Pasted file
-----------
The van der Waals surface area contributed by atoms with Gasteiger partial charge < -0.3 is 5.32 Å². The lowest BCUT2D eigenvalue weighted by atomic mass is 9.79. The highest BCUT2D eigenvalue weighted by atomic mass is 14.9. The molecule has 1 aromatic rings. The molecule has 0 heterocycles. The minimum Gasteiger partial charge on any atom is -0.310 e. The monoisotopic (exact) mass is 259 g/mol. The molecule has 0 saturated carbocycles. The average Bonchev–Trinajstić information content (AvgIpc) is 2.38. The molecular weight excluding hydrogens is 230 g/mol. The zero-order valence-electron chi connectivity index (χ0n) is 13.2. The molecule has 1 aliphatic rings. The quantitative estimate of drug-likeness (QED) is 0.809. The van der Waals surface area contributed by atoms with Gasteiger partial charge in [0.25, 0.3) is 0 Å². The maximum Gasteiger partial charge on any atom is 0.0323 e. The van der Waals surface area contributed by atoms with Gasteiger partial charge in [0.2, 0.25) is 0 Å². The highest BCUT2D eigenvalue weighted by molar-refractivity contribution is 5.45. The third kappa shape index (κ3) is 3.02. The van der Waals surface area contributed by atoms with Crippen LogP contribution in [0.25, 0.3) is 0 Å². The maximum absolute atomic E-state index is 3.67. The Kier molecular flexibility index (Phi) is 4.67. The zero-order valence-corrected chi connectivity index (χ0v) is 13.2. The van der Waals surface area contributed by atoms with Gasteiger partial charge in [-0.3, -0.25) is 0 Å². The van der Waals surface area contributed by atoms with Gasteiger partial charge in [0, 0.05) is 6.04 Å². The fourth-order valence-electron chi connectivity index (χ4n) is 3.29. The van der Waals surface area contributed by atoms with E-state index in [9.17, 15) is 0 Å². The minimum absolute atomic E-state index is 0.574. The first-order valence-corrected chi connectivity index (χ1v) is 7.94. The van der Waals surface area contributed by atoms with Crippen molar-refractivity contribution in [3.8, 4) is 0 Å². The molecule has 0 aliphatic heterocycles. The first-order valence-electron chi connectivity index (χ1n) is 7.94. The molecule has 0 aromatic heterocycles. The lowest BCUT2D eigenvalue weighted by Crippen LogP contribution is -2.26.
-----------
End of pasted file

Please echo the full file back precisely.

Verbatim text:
The van der Waals surface area contributed by atoms with Gasteiger partial charge < -0.3 is 5.32 Å². The lowest BCUT2D eigenvalue weighted by atomic mass is 9.79. The highest BCUT2D eigenvalue weighted by atomic mass is 14.9. The molecule has 1 aromatic rings. The molecule has 0 heterocycles. The minimum Gasteiger partial charge on any atom is -0.310 e. The monoisotopic (exact) mass is 259 g/mol. The molecule has 0 saturated carbocycles. The average Bonchev–Trinajstić information content (AvgIpc) is 2.38. The molecular weight excluding hydrogens is 230 g/mol. The zero-order valence-electron chi connectivity index (χ0n) is 13.2. The molecule has 1 aliphatic rings. The quantitative estimate of drug-likeness (QED) is 0.809. The van der Waals surface area contributed by atoms with Gasteiger partial charge in [0.25, 0.3) is 0 Å². The maximum Gasteiger partial charge on any atom is 0.0323 e. The van der Waals surface area contributed by atoms with Gasteiger partial charge in [0.2, 0.25) is 0 Å². The highest BCUT2D eigenvalue weighted by molar-refractivity contribution is 5.45. The third kappa shape index (κ3) is 3.02. The van der Waals surface area contributed by atoms with Crippen LogP contribution in [0.25, 0.3) is 0 Å². The maximum absolute atomic E-state index is 3.67. The Kier molecular flexibility index (Phi) is 4.67. The zero-order valence-corrected chi connectivity index (χ0v) is 13.2. The van der Waals surface area contributed by atoms with Gasteiger partial charge in [-0.3, -0.25) is 0 Å². The van der Waals surface area contributed by atoms with Gasteiger partial charge in [0, 0.05) is 6.04 Å². The fourth-order valence-electron chi connectivity index (χ4n) is 3.29. The van der Waals surface area contributed by atoms with E-state index in [9.17, 15) is 0 Å². The minimum absolute atomic E-state index is 0.574. The first-order valence-corrected chi connectivity index (χ1v) is 7.94. The van der Waals surface area contributed by atoms with Crippen molar-refractivity contribution in [3.8, 4) is 0 Å². The molecule has 0 aliphatic heterocycles. The first-order valence-electron chi connectivity index (χ1n) is 7.94. The molecule has 0 aromatic heterocycles. The lowest BCUT2D eigenvalue weighted by Crippen LogP contribution is -2.26.